If this was to happen, then the provisions of the Act and the CDDA would apply and our advice and recommendation to charities in financial distress is therefore that the trustees proceed as if the Act applies and as if their charity were incorporated as a company.
In these circumstances, the main provisions of the Act that the Trustees need to bear in mind are:
- misfeasance – personal liability for a failure to act in the best interest of creditors
- wrongful trading: personal liability if the trustees continue trading beyond the time when they knew or ought to have known that there was no reasonable prospect of avoiding an insolvency process and did not take every step with a view to minimising the potential loss to the creditors
Unincorporated charities – trusts and associations
Neither a charitable trust nor a charitable association has a legal personality, and so the trustees themselves enter into contracts on behalf of their charity, and are personally liable for the liabilities of their charity.
While the charity has assets, the trustees are entitled to be indemnified out of those assets for all liabilities and debts properly incurred in the performance of their trustee duties.
When the charity has insufficient assets, the trustees have potentially unlimited liability for any of the charity’s liabilities that remain unpaid, and can face personal insolvency.
For this reason, even if the same Company and Insolvency legislation cannot apply to charitable trusts as it might for an unincorporated charitable association, it would still be prudent for trustees of charitable trusts to be alert to signs of their charity being in financial difficulty, follow the Commission guidance, and take into consideration the points made in the remainder of this article!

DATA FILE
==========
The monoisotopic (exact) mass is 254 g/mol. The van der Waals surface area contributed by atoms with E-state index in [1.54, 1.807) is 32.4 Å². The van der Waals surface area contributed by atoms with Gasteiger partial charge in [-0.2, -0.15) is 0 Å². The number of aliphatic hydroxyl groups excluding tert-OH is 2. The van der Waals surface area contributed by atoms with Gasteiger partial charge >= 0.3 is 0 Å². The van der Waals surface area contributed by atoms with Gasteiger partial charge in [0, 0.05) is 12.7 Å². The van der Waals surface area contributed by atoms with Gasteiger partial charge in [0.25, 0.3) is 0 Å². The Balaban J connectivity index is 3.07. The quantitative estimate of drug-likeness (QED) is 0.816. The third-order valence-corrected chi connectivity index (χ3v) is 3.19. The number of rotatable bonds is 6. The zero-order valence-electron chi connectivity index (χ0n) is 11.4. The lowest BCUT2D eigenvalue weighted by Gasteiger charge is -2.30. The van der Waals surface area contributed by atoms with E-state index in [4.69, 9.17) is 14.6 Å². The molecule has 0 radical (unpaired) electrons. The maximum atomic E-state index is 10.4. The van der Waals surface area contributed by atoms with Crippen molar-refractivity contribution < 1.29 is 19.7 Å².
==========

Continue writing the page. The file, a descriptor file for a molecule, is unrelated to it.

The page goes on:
Management vs trustees: who’s in charge of the charity?
One of the areas that the judgment in the Kids Company decision focused on was that charity’s management structure.
Executive power and decisions rested with the trustees but, like many charities, the charity employed a CEO and a management team to run the charity day-to-day.
The issue was highlighted in the judgment because the Official Receiver bringing the proceedings alleged that the CEO was a “de facto” director (someone who was not an actual director, but acted as if they were).
Under the Companies and Insolvency legislation, de facto directors and “shadow” directors (those who direct the directors how to act even though they are not themselves directors) are dealt with in the same way as actual directors and can be personally liable for their actions and the actions of the other directors, even though they are not directors themselves.
In the Kids Company decision, the Official Receiver argued that the CEO was, in effect, a director and could therefore be disqualified as if she were an actual director. The Judge disagreed, on the facts of the case, and refused to find that the CEO was a director.
However, the fact that the argument was pursued to trial demonstrates how important it is for charities to have a clear management structure and for everyone to know and understand their role and their liability, particularly if a charity gets into financial difficulty and ends up in an insolvency process, as Kids Company did.
In a non-charitable corporate, those with executive power in the company would normally be directors and the company may employ, depending on its size, people to run the day-to-day operations. However, those people would usually report to the directors, who would make the executive decisions on the most important issues.